This sheet is preparatory for the figure of Daniel in Rubens's painting Daniel in the Lions' Den. After establishing the position of the figures in compositional drawings and oil sketches, Rubens would make studies after the model for major figures to guide studio assistants in the execution of a painting. Here he outlined the figure in black chalk and blocked out shadows to indicate volume and light. The painting's fidelity to this study indicates that it belongs to the final stages of preparation.
Tuinen, Ilona van. Power and Grace : Drawings by Rubens, Van Dyck, and Jordaens. New York : Morgan Library & Museum, 2018, no. 4 (repr.)
Collection J. Pierpont Morgan : Drawings by the Old Masters Formed by C. Fairfax Murray. London : Privately printed, 1905-1912, I, 232.
Stampfle, Felice, with the assistance of Ruth S. Kraemer and Jane Shoaf Turner. Netherlandish Drawings of the Fifteenth and Sixteenth Centuries and Flemish Drawings of the Seventeenth and Eighteenth Centuries in the Pierpont Morgan Library. New York : Pierpont Morgan Library, 1991, p. 142, no. 306, repr.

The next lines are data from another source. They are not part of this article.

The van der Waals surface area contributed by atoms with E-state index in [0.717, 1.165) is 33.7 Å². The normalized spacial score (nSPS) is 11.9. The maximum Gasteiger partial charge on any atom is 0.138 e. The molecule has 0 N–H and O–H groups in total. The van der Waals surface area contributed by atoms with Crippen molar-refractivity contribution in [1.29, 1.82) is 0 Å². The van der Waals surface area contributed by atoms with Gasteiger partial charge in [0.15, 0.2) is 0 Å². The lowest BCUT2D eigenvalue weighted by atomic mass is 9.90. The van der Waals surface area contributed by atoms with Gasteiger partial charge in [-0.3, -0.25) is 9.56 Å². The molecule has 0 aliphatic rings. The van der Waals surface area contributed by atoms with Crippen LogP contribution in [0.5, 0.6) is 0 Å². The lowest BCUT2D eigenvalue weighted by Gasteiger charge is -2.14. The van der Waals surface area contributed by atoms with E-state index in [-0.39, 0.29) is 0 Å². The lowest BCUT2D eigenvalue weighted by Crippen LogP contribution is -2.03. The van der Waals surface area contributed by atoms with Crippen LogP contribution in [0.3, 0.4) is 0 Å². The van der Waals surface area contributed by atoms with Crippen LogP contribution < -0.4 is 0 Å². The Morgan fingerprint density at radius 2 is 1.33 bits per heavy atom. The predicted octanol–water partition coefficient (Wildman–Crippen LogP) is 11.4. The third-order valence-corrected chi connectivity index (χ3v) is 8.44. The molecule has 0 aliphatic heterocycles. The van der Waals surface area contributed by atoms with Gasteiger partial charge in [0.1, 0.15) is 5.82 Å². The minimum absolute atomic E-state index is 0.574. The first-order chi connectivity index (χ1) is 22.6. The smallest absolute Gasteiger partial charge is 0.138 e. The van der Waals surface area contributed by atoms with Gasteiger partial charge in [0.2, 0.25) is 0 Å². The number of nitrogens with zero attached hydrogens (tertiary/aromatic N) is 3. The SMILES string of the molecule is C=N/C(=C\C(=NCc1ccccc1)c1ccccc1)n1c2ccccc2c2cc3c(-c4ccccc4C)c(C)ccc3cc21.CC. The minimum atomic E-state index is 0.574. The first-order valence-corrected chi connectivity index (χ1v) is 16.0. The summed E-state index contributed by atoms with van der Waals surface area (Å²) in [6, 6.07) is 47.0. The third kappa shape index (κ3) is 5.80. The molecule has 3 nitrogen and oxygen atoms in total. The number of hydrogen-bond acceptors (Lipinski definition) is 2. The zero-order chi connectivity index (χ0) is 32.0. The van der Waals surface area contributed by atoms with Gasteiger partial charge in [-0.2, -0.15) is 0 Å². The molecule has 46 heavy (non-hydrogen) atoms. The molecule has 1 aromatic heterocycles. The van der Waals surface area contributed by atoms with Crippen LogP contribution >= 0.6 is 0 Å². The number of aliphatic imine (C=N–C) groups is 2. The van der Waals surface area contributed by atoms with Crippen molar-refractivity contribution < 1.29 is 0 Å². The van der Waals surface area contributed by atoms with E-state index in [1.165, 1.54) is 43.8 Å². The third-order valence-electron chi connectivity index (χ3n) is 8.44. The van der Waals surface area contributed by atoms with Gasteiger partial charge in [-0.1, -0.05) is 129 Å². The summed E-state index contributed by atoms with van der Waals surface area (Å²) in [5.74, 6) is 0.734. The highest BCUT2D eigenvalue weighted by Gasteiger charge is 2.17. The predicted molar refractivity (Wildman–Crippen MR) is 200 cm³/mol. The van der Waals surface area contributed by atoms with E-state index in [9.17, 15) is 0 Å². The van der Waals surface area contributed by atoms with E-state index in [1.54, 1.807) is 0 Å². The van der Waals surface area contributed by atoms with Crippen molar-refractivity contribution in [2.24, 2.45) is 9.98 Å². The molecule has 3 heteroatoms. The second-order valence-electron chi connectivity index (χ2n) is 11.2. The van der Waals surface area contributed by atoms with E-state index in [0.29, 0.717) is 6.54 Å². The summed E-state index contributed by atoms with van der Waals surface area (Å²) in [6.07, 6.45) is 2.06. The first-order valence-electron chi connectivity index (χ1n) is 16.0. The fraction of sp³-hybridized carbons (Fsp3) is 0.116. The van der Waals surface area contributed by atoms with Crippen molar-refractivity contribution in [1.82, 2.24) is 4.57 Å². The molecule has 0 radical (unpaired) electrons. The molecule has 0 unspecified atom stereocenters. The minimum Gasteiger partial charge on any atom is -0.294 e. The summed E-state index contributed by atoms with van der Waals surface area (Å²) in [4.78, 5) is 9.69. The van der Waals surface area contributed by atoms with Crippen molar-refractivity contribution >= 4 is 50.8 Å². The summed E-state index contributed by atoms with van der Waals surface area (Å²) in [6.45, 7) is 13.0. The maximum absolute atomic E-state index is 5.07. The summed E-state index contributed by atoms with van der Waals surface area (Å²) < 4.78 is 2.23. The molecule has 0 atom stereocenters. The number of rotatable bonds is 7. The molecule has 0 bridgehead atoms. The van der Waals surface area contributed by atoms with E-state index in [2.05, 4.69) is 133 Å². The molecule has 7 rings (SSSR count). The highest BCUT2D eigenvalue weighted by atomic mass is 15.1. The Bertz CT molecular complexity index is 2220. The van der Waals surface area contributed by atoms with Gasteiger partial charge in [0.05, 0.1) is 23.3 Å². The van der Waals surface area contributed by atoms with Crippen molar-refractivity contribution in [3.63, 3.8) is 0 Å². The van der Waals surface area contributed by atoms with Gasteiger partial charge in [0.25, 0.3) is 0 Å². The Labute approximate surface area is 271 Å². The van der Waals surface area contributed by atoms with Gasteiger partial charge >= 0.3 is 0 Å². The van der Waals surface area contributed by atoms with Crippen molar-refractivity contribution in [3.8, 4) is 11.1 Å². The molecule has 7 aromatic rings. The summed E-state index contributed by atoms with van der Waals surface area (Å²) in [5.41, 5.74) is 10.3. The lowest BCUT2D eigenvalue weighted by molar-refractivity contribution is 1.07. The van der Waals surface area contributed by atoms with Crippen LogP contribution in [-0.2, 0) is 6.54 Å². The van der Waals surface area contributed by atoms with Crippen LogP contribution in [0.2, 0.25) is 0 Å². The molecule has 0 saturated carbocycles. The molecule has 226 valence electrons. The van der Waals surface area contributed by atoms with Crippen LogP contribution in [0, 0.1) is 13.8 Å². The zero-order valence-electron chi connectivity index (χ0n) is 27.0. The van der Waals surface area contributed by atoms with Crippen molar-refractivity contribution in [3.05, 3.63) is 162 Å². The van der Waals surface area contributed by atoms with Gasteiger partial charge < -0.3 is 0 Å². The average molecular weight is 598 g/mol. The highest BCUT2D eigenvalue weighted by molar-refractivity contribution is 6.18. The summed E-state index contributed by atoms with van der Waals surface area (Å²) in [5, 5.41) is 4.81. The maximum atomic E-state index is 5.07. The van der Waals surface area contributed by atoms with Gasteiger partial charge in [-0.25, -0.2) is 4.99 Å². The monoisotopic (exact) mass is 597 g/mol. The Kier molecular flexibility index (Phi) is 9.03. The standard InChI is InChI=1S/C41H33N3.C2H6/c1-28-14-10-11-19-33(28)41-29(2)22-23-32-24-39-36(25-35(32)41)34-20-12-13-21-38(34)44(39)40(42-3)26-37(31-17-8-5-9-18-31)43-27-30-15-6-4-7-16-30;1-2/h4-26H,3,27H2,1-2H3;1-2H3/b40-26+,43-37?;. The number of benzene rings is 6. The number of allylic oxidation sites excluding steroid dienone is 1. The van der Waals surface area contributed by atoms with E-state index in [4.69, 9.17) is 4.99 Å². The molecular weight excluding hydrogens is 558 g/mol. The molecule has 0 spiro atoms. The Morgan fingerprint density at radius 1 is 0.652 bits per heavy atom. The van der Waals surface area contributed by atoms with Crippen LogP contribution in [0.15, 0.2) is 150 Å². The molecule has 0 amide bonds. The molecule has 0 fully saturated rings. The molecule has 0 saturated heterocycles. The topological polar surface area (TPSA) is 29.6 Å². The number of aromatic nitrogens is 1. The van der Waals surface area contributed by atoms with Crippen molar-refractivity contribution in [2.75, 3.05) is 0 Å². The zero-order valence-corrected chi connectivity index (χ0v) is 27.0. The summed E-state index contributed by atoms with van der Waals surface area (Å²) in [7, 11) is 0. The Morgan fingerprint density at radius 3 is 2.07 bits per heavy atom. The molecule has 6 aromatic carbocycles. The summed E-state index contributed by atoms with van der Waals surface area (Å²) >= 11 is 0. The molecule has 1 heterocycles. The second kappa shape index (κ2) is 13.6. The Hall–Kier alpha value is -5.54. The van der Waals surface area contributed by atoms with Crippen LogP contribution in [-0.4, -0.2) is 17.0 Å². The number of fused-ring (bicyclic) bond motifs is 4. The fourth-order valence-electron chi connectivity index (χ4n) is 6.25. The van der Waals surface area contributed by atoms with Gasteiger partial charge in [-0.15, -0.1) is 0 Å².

From Leonardo to Pollock: Master drawings from the Morgan Library. New York: Morgan Library, 2006, cat. no. 37, p. 80-81.
A tour de force in Rubens's drawn oeuvre, this powerful drawing of a muscular male nude is a study for the figure of Daniel in the celebrated painting Daniel in the Lions' Den, now at the National Gallery in Washington, D. C. Rubens likely drew this formidable figure from a live model in his studio, a practice he would teach to van Dyck and Jordaens a few years later. At the same time, the pose is very close to one in a drawing by Girolamo Muziano that Rubens most likely owned. Rubens may have used that work as a template for posing his model. This drawing thus demonstrates Rubens's conviction that art should respond to older art but ultimately always imitate nature. -- Exhibition Label, from "Power and Grace: Drawings by Rubens, Van Dyck, and Jordaens"